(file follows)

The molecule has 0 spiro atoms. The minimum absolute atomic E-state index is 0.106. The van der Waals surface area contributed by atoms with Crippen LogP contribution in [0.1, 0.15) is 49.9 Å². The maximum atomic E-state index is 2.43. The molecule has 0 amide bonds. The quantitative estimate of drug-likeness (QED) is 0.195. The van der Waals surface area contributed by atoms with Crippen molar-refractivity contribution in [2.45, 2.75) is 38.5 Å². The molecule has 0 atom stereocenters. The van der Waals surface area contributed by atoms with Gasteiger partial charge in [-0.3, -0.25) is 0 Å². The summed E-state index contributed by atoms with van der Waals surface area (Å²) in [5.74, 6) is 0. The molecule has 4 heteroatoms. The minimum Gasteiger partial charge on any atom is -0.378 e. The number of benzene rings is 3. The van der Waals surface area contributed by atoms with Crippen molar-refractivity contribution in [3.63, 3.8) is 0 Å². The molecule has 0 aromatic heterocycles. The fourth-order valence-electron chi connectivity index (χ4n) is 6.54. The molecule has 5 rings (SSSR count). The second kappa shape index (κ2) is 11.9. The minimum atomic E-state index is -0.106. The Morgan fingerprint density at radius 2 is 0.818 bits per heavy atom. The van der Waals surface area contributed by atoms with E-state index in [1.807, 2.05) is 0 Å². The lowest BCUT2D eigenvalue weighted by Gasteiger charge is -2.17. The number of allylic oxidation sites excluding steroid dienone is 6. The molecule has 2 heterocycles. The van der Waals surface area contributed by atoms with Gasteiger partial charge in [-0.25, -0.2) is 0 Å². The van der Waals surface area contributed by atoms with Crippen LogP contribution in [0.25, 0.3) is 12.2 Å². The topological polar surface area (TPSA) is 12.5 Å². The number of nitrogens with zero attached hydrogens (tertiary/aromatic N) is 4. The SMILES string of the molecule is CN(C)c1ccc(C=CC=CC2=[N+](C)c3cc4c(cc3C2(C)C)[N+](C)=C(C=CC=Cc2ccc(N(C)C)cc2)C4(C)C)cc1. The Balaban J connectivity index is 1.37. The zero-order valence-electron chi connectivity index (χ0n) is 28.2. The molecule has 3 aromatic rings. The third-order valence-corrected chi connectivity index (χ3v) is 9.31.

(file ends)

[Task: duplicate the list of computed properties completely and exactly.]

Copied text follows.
The molecule has 0 spiro atoms. The minimum absolute atomic E-state index is 0.106. The van der Waals surface area contributed by atoms with Crippen LogP contribution in [0.1, 0.15) is 49.9 Å². The maximum atomic E-state index is 2.43. The molecule has 0 amide bonds. The quantitative estimate of drug-likeness (QED) is 0.195. The van der Waals surface area contributed by atoms with Crippen molar-refractivity contribution in [2.45, 2.75) is 38.5 Å². The molecule has 0 atom stereocenters. The van der Waals surface area contributed by atoms with Gasteiger partial charge in [-0.3, -0.25) is 0 Å². The summed E-state index contributed by atoms with van der Waals surface area (Å²) in [5.74, 6) is 0. The molecule has 4 heteroatoms. The minimum Gasteiger partial charge on any atom is -0.378 e. The number of benzene rings is 3. The van der Waals surface area contributed by atoms with Crippen molar-refractivity contribution in [3.63, 3.8) is 0 Å². The molecule has 0 aromatic heterocycles. The fourth-order valence-electron chi connectivity index (χ4n) is 6.54. The molecule has 5 rings (SSSR count). The second kappa shape index (κ2) is 11.9. The minimum atomic E-state index is -0.106. The Morgan fingerprint density at radius 2 is 0.818 bits per heavy atom. The van der Waals surface area contributed by atoms with E-state index in [1.807, 2.05) is 0 Å². The lowest BCUT2D eigenvalue weighted by Gasteiger charge is -2.17. The number of allylic oxidation sites excluding steroid dienone is 6. The molecule has 2 heterocycles. The van der Waals surface area contributed by atoms with Gasteiger partial charge in [-0.25, -0.2) is 0 Å². The van der Waals surface area contributed by atoms with Crippen LogP contribution in [0.25, 0.3) is 12.2 Å². The topological polar surface area (TPSA) is 12.5 Å². The number of nitrogens with zero attached hydrogens (tertiary/aromatic N) is 4. The SMILES string of the molecule is CN(C)c1ccc(C=CC=CC2=[N+](C)c3cc4c(cc3C2(C)C)[N+](C)=C(C=CC=Cc2ccc(N(C)C)cc2)C4(C)C)cc1. The Balaban J connectivity index is 1.37. The zero-order valence-electron chi connectivity index (χ0n) is 28.2. The molecule has 3 aromatic rings. The third-order valence-corrected chi connectivity index (χ3v) is 9.31.